Below is an informative link regarding the flow and pressure requirements for N44 Z28 fast ratio PS pumps.  It includes modification needed if you purchase an aftermarket remanufactured PS pump that may not be calibrated correctly for a Z28 with N44.  Last summer, I performed these modifications on the pump I have on my car now, and the power steering worked flawlessly up until I recently pulled the pump and hoses during the engine rebuild, and detailing of the pulleys, brackets, etc.  Prior to making these modifications, the PS would intermittently squeal and loose power steering if I made a parallel parking maneuver.  Maybe this is all due to a slipping belt!

I’ll keep you posted.

Link: http://www.pozziracing.com/camaro_steering.htm#Steering


Dave

Dave69x33

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I fixed my power steering (PS) pump problem.  A tech tip from Cardone was helpful, which is a major US manufacturer of new and reman pump and various other automotive components. 

Here is a link to the tech tip I followed to fix my issue: http://www.cardone.com/tech-help/steering/how-it-works-best-practices/steering-system-flushing-use-the-buddy-system

Before removing and replacing my pump (which worked prior to removing it before pulling and rebuilding the engine this past summer) I thought I would try Cardone's PS pump flush process then bleed the system again.  I followed the flushing process and replaced the PS belt to make it was snug, and my PS now works great.

I did not have a "buddy" to assist as the Cardone's tech tip suggested, so I had to take my time to do the process solo.  To flush the system and remove any trapped air in my PS gear box, I followed this process.  It is similar to the process that Boston14 and Ed have offered above.  Removed the PS pump return hose from the pump and directed it into a catch pan.  Quickly after pulling the hose pushed a rubber plug over the outlet tube on the PS pump reservoir.  It is a messy process so you have to prepare.  I lined my front suspension area under the pump with a plastic trash bag and some paper towels to catch and absorb the leaking fluid.  Top off the PS reservoir level to within about 1” from the top of the reservoir.  Disconnect the coil wire to prevent the engine from starting, and crank it for about 10 seconds.  Check and top off the PS fluid level as needed.  Check the fluid in catch pan to see if it is dirty or discolored. 

I did not get much drainage while cranking the engine because I did not want to continue to crank the engine for extended periods while turning the steering wheel lock-to-lock to pump the fluid thru the PS gear box.  After cranking the engine, I left the key in the ON position so I could turn the wheel lock-to-lock 2 – 3 times which pumped and flushed the old fluid out of the PS gear box.  I continually checked and topped off the fluid level in the reservoir, then cranked the engine again for about 10 seconds, followed by rotating the steering wheel lock-to-lock 2 -3 times.  I followed this flushing process 3 – 4 times which completely flushed the PS gearbox and reservoir of the old fluid until clean fluid was observed in the catch pan.  Drain and wipe the catch pan clean each cycle to help determine if the fluid drained is clean. You may use up to a quart of PS fluid during the flushing process so it wise to have two quarts on hand.  You will learn on Cardone’s website that not all PS fluids are created equal so buy a quality fluid.  PS fluids are not regulated with API Service ratings like motor oils so chose your fluid wisely and do your homework.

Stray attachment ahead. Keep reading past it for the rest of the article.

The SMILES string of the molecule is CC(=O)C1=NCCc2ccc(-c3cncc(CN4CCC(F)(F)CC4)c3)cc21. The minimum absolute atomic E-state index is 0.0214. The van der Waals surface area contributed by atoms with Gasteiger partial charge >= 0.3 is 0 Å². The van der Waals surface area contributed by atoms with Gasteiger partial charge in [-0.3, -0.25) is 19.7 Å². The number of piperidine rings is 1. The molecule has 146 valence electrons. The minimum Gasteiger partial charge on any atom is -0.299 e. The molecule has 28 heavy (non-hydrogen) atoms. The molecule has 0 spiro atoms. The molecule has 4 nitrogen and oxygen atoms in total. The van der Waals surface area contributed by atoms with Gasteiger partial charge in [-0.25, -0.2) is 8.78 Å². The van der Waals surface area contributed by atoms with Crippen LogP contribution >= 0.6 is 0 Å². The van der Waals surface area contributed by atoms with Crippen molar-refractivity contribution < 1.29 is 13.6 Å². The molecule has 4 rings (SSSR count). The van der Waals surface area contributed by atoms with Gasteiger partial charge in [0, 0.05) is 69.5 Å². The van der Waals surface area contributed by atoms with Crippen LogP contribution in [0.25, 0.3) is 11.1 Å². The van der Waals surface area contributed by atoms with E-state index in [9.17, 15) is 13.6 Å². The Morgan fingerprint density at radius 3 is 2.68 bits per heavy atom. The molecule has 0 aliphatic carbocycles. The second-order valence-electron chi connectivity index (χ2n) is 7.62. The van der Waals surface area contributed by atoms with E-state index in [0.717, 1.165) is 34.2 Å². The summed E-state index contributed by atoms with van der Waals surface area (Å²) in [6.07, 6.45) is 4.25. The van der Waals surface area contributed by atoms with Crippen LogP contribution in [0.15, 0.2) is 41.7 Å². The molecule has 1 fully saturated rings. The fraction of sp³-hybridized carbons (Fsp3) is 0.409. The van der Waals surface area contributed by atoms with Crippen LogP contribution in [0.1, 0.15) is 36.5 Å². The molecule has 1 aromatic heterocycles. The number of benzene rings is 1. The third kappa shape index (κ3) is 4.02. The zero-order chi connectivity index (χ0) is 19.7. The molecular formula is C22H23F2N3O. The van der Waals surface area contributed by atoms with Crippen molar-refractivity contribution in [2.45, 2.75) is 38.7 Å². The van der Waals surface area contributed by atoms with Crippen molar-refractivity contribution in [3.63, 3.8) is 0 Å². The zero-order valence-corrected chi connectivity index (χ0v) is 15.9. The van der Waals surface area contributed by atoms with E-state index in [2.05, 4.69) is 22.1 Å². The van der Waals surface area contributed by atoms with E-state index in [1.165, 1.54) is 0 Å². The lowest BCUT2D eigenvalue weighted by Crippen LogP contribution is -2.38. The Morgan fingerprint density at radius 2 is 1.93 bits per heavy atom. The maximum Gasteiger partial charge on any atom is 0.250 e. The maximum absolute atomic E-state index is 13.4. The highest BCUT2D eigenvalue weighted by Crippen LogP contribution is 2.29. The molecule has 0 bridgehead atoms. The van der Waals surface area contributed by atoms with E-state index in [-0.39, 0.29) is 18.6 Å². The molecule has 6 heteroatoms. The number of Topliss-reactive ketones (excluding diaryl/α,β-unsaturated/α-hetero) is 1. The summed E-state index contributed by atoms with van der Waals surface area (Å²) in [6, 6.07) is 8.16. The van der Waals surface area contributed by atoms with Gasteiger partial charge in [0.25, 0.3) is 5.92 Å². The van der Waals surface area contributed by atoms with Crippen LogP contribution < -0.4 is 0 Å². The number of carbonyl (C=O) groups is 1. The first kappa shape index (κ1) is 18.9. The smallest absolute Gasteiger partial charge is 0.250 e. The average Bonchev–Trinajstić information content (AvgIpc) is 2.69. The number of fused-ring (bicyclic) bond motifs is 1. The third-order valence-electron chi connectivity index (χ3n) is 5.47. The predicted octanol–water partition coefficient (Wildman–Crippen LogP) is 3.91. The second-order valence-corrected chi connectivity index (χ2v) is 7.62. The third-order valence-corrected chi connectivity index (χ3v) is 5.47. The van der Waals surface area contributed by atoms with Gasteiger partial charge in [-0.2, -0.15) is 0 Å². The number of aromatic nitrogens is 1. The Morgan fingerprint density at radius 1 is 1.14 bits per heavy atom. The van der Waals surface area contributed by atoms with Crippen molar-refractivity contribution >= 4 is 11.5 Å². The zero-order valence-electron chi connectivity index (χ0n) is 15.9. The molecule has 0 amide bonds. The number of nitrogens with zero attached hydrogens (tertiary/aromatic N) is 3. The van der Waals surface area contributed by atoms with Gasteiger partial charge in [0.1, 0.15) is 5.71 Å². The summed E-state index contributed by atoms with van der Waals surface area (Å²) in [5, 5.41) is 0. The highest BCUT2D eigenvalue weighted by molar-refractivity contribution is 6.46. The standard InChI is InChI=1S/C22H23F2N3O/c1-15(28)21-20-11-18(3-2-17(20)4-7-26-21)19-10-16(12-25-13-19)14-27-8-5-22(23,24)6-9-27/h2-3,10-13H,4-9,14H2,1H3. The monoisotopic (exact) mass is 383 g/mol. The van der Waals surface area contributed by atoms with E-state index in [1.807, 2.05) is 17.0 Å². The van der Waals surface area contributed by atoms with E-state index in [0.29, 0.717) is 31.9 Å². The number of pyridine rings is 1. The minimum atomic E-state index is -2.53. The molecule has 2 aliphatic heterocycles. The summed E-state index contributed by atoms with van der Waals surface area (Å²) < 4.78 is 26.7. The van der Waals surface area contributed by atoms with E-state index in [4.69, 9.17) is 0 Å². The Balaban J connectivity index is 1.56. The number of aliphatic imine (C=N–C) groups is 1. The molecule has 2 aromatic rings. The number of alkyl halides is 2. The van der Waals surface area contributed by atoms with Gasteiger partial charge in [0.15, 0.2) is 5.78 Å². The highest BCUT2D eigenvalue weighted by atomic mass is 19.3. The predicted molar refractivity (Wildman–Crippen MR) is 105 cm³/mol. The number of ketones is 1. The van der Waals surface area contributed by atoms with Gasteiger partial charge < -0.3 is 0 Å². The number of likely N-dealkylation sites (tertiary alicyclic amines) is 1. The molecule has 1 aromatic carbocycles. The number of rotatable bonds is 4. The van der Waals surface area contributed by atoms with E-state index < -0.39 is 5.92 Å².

Once you verify the fluid is clean from flushing process, reinstall the PS return hose the reservoir and make sure the holes clamps on both ends of the holes are tight so they do not suck in air.  If your hose is old, hard, and brittle, is wise to replace it. 

Now follow the bleeding process as outline in the Chevrolet Service Manual which involves lifting the front wheels off the pavement.  Reconnect the coil wire and verify the PS fluid level is at the correct level (some where between the COLD and HOT level on the cap stick) Start the engine for only about 2 – 3 seconds then top off the fluid level if necessary.  I stated my car again for only about 5 -10 seconds and the verified the fluid level was correct. It is critical that you do not rotate the pump and suck the reservoir dry of fluid and damage the pump.

Start and run the engine at 1500 RPM (temporarily set your idle speed if necessary to maintain 1500 RPM) and then SLOWLY rotate the sheering wheel lock-to-lock several times.  Do not hold the wheel against the stop for extended period as this only generate high pressure in the system and does not help the bleeding process.  Simply rotate the steering wheel slowly toward the locks to get full gear box rotation. Shut off the engine and allow the PS fluid to settle and verify the level on the cap stick.  Check for bubbles in the fluid or foaming.  Foaming in the fluid may be a sigh of other problems that you can read about on the Cardone website. Restart the engine and follow the bleeding process 2 – 3 more times, shutting off the engine in between the bleeding cycles.  Always make sure the fluid level is maintained.

After bleeding is completed, lower the car with the front wheels on the pavement, preferably a smooth garage floor.  Start the engine and rotate the wheels under the resistance of the pavement and you should experience smooth PS action lock-to-lock with no squealing or grinding sounds.  If you continue to have PS system issues, it may require bleeding again so be patient. 

This process helped me and I hope you find it helpful.